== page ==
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According to his teammates, Jets center Nick Mangold should do all his talking on the field.FLORHAM PARK, N.J. -- When I entered the New York Jets' locker room on Wednesday and started asking players about center Nick Mangold, the warnings were clear.
Don't bother talking to Mangold. Save yourself the trouble.
"He loves to tell stories," said Brandon Moore, the guard who lines up to Mangold's right. "He's horrible at them."
Turns out Mangold is long-winded, tedious, awkward and, in the end, simply doesn't deliver.
"We always make it a point in our meeting room that when you tell a story, you better get to the punch line quick or we'll start clowning you," Jets right tackle Damien Woody said. "Everybody else knows how tell a story except him.
"He just drags it on and on. We'll make sleepy sounds or somebody will yell 'Next!' Come on, you're on the clock."
That's what stands out about Mangold's personality off the field.
So what makes him such an outstanding center?
"Now, that's a different story," Woody said, changing from a playful demeanor to a serious one. "He's the best center in the league. There's no disputing that."
Mangold is boringly great. He's in his fourth NFL season and already has been selected to a pair of Pro Bowls. He was voted All-Pro this season.
He's the anchor of an offensive line that paved the way for the NFL's top-rated run offense -- which starts its league-leading 35th straight game together when the Jets play the Indianapolis Colts on Sunday afternoon in the AFC Championship Game.
"He might just be the best offensive lineman in the entire league -- at least in the top five," Scouts Inc. analyst Matt Williamson said. "He just keeps getting better."
Jets fullback Tony Richardson called Mangold "a technician." Mangold is universally regarded as one of the most intelligent players in the game, and was able to recognize complicated NFL defensive schemes almost from the moment he came out of Ohio State with the 29th overall pick in 2006.
Unlike his stories, he's never off balance. He takes precise blocking angles. He's versatile enough to lock up with elite defensive tackles, skedaddle outside for help on the edge or hit a moving target downfield.
Williamson pointed out Mangold has an unusual body type for a center. He is listed at 6-foot-4, which is tall for a center. But he's so adept at leveraging his 305-pound frame underneath a defender that his height is never an issue, while his long arms make him extra tricky to circumvent.
"Mangold not only can play with power, but he can play with athletic ability and quickness," Williamson said. "It seems like just about every other center in the league is either a power guy or a finesse guy. Mangold is both. Overall, he's a stud."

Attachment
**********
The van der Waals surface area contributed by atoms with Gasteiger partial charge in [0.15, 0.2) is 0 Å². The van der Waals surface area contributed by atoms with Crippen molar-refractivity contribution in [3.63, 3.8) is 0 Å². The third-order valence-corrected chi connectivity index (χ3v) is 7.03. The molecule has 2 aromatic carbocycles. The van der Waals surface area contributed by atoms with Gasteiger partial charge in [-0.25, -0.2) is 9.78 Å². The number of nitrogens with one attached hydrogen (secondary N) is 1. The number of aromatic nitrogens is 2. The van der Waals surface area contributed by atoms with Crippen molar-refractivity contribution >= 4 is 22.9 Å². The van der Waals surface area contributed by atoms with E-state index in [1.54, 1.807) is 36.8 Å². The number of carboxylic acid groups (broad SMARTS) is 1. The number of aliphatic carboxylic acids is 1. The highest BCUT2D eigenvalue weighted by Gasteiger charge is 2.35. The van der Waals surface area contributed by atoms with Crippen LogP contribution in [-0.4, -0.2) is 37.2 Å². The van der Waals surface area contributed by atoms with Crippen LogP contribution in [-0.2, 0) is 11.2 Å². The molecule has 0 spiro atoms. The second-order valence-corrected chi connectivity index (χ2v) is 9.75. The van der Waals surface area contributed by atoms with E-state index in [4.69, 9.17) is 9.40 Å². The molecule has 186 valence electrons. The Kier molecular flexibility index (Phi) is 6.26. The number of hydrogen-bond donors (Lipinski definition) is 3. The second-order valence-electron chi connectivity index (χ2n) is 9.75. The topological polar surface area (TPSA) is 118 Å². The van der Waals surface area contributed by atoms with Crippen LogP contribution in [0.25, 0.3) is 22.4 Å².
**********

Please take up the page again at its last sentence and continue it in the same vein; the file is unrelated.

Alan Faneca, the perennial Pro Bowl left guard, and Jets offensive coordinator Brian Schottenheimer both consider Mangold a boon for the line because he can handle assignments -- even somebody as dangerous as New England Patriots nose tackle Vince Wilfork -- by himself.
Faneca agreed with the idea Mangold was the offense's version of Darrelle Revis, the type of player who can eliminate the opponent in front of him and reduce the game to 10 on 10.
"He makes all of our lives easier," Faneca said. "Some of the things that he's able to do, we're able to leave him alone. A lot of centers in this league might need a little help, might need a nudge. He's the kind of guy that allows us to work different combinations. It's big-time."
"He's special," Richardson said. "Our offensive line has been phenomenal across the board. Looking at Nick, he's like having a quarterback on your offensive line."
Based solely on what his teammates said about Mangold's inept interpersonal communication skills, it might have been surprising to watch him hold court with reporters all week in front of his locker stall.
But he's obviously comfortable talking about the game, his coaches, his teammates and the upcoming opponent. He speaks on those subjects much more freely than himself.
The only way to extract a comment about how well things have been going for him is when he speaks within the context of the entire offensive line, which produced three Pro Bowlers this season: Mangold, Faneca and left tackle D'Brickashaw Ferguson.
"When we first got together back in March, one of the things that was told to us was we were going to be one of the most physical teams out there," Mangold said. "That's helped in a big way of us being able to do the things we're able to do.
"When you watch our running backs get through the line and just pound on safeties and linebackers, you can feel it. It's a great feeling after you get the win, knowing you just physically beat somebody up out there."
If the Jets' offensive line can punish the Colts' soft run defense this week, then maybe Mangold and his mates will be off to Miami -- not to play in next weekend's Pro Bowl, but in the Super Bowl the week after.
That would be a Mangold story worth listening to.